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Matt Cooke faces NHL discipline, but how will Pittsburgh Penguins respond?

Ah, what a deliciously bitter stew Matt Cooke has cooked up for his employers, the Pittsburgh Penguins, and the lords and masters of the National Hockey League.

Days after Penguins owner Mario Lemieux proposed a system of fining teams for players who act out on the ice and GM Ray Shero made a bold call for an outright ban on all blows to the head on behalf of his team, and weeks after Lemieux publicly blasted the NHL for not taking harsh enough action after a fight-filled game between Pittsburgh and the New York Islanders, Cooke has put himself and the Pens squarely in the league's crosshairs with another dangerous hit of his own.

Irony?

You can hardly begin to consider what will happen to Cooke during his NHL hearing Monday afternoon without being smothered by it.

On Sunday afternoon, Cooke laid a gratuitous elbow to the jaw of New York Rangers defenseman Ryan McDonagh on national television. The play itself wasn't as egregious as recent elbows we've seen thrown by San Jose's Dany Heatley or Boston's Brad Marchand or Tampa's Pavel Kubina; McDonagh also returned to action as the Rangers used the ensuing power play to turn the tide in a 5-2 victory.

But this is Matt Cooke, the poster boy for playing on and over the edge, a lightning rod for controversy and plain old hatred. And you can bet when Cooke meets with league officials, he will be facing far more than the paltry two games handed down to Heatley and Marchand and the slightly less paltry three games meted out to Kubina.

At the general managers meetings in Florida last week, NHL commissioner Gary Bettman and the GMs outlined a series of initiatives aimed at reducing concussions and making the game safer. Among those initiatives was a plan to fine teams and executives if players show a pattern of aberrant behavior. The GMs also called for harsher punishment for repeat offenders and for those players who target unsuspecting opponents with blows to the head.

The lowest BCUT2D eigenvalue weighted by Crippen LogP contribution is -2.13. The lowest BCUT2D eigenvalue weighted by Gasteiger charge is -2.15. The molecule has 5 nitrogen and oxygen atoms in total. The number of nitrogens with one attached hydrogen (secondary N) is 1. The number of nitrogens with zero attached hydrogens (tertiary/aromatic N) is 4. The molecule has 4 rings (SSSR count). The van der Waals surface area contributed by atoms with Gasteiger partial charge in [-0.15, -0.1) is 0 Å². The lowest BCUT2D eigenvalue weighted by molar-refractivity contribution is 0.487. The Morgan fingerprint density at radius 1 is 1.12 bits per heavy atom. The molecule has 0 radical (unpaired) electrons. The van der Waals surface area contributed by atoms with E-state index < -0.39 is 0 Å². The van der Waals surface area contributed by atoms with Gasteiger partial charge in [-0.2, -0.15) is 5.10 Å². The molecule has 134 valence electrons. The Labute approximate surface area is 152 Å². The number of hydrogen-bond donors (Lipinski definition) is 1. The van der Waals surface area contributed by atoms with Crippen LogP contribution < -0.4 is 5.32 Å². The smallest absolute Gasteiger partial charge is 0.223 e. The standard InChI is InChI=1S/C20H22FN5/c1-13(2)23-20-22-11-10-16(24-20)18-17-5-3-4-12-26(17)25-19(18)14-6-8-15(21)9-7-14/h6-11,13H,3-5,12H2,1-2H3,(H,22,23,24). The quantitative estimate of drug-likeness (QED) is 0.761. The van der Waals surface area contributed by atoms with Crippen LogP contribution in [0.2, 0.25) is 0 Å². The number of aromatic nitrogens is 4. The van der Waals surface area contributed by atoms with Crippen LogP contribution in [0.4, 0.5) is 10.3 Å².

Watch the Cooke hit on McDonagh and you see the check marks -- bing, bing, bing.

This will be Cooke's fourth suspension since January 2009. The previous three suspensions (for a combined eight games) were for a hit from behind and two blows to the head.

So there are two issues to consider.

How big a hammer does the NHL use on Cooke even though the plans discussed last week don't technically come into effect until next season?

We were critical of the league for going easy on Heatley and Marchand, but this should be a much easier decision. We're guessing the league starts with the Penguins' final 10 regular-season games and goes from there, potentially extending into the first three or four games of the playoffs.

Perhaps more interesting will be how the Penguins respond.

We were critical of Lemieux when he popped off about the Islanders mess because he didn't acknowledge his own team's responsibility when it came to on-ice conduct. But we credit Lemieux when he suggested in his recent letter to Bettman that teams should bear financial responsibility for their players' actions, pointing out that, under his plan, the Pens would have been fined $600,000 this season.

Throw in the team's stance that the league should ban all blows to the head, and Cooke has brought the issue uncomfortably close to home. Here's hoping the Penguins remain strong in their resolve that these acts are unacceptable despite that proximity. Here's hoping we hear none of the revolting comments we've heard from other teams that have lost a player due to his dangerous play, about how good a guy he is and how many hospital visits he makes and how the league got it wrong.

Regardless of what happens to Cooke, it would be nice to hear the Pens' voice loud and clear about how he got it wrong.